Spook Control

This step-by-step technique will densitize your horse or gelding so they do not get easily spooked around vehicles or other horses

I have an 11-year-old Quarter Horse gelding. I ride him on trails that allow motorized vehicles. He just can’t seem to stop spooking when he hears and sees any kind of motorized vehicle, including a tractor. How do you teach a horse not to spook at motorized vehicles?

David Hunt
Deming, New Mexico

David, I know it is a hassle to be on a trail and have a motorized vehicle come toward you or come up behind you. This can cause a horse to spook, which can be dangerous for both horse and rider. You need to desensitize your gelding to scary, noisy vehicles.

First, build a solid training foundation on the ground, using the techniques I’ve described in past issues. As you do, you’ll also build a bond of mutual trust and respect, with you in the leadership position. Your gelding will also learn to be secure with you as his leader under saddle.

Step-by-Step Technique
Here’s how to desensitize your gelding to scary vehicles. You’ll need access to a tractor or an ATV and a helper to drive it. Before you begin, halter your gelding, and snap on a six-foot-long lead rope.

Step 1. Work on sight acceptance. Teach your gelding to accept just the sight of the vehicle. Have your helper sit on the vehicle about 100 to 200 feet away, with the engine off. Lead your gelding slowly toward the vehicle. He’ll be able to see it, but not hear it, so there will be just one stimulus that might cause him to spook.

If your gelding becomes upset as you approach the vehicle, stop, and allow him to relax. Then lead him toward the vehicle again. You might need to start and stop him several times-that’s okay. When you reach the vehicle, allow him to stand and sniff it for a few minutes.

Step 2. Add sound at a distance. When you can lead your gelding to the vehicle several times in a relaxed manner, desensitize him to the vehicle while the engine is running. First, devise “engine on” and “engine off” hand signals with your helper, such as thumbs up and thumbs down.

Begin with the engine off. Lead your horse 100 to 200 feet from the vehicle, then face the vehicle. Signal to your helper to start the engine, and focus on your gelding’s reaction. If your gelding becomes upset, signal to your helper to shut off the engine. When your gelding relaxes, signal to your helper to start the engine again. Be patient. With enough repetitions, your gelding will accept the engine noise.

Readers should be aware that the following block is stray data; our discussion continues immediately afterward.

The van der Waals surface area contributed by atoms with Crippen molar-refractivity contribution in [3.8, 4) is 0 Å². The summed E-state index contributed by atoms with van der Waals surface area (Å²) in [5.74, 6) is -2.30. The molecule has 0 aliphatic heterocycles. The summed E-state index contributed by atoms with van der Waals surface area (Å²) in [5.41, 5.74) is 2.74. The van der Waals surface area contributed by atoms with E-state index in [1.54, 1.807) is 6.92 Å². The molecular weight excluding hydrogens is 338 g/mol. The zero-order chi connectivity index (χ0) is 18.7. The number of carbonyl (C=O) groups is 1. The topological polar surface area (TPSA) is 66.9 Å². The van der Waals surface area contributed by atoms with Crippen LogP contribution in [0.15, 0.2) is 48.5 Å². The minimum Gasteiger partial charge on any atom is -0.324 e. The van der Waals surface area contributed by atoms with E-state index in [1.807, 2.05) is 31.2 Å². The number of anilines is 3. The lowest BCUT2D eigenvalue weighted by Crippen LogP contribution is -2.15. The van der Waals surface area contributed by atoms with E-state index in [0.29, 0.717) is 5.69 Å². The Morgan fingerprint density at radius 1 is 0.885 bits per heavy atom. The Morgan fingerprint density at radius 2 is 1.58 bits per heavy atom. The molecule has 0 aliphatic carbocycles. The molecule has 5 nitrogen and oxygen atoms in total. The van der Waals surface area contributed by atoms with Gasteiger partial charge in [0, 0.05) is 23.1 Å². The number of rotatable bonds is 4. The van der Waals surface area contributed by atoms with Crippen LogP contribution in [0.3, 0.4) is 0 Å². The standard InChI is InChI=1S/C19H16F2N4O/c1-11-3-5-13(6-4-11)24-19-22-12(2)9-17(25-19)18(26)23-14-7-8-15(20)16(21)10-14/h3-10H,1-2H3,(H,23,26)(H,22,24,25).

Step 3. Approach the vehicle. When your gelding accepts the engine’s noise at a distance, gradually lead him toward it. If he becomes upset, stop, allow him to

relax, tell him he’s a good boy, and give him a soft pat on his shoulder. Then continue toward the noise. With gentle repetition, he’ll learn to approach the vehicle in a relaxed manner.

Step 4. Add movement. Now you’re gelding is ready for the vehicle to move. Ask your helper to slowly drive away from you. Lead your gelding behind the vehicle at a safe distance. He’ll likely accept being led toward the vehicle, since it’s going away from him, rather than toward him. If he does get upset, stop him, allow him to relax, then go on.

Step 5. Mount up. Tack up your gelding, and mount up. Ask your helper to start the vehicle’s engine, but keep it stationary. Ask your gelding to walk toward the vehicle. He should stay relaxed, but if he does spook, keep control with an under-saddle lateral-flexion cue. (See “Head-Tossing Help,” May/June ’06.) Allow him to calm down and relax before you continue your approach. Be patient. It might take several sessions before he stays calm as he approaches the loud, scary object.

Step 6. Add movement. When your gelding stands relaxed next to the running vehicle while you’re mounted, ask your helper to slowly drive away. Ask your gelding to slowly follow the vehicle, but at a safe distance. When he completely accepts following the vehicle, gradually desensitize him to the vehicle coming toward him by using the same ground and in-saddle methods just described. Be patient, and stay safe. If you need to, ask a qualified trainer or riding instructor to help you.

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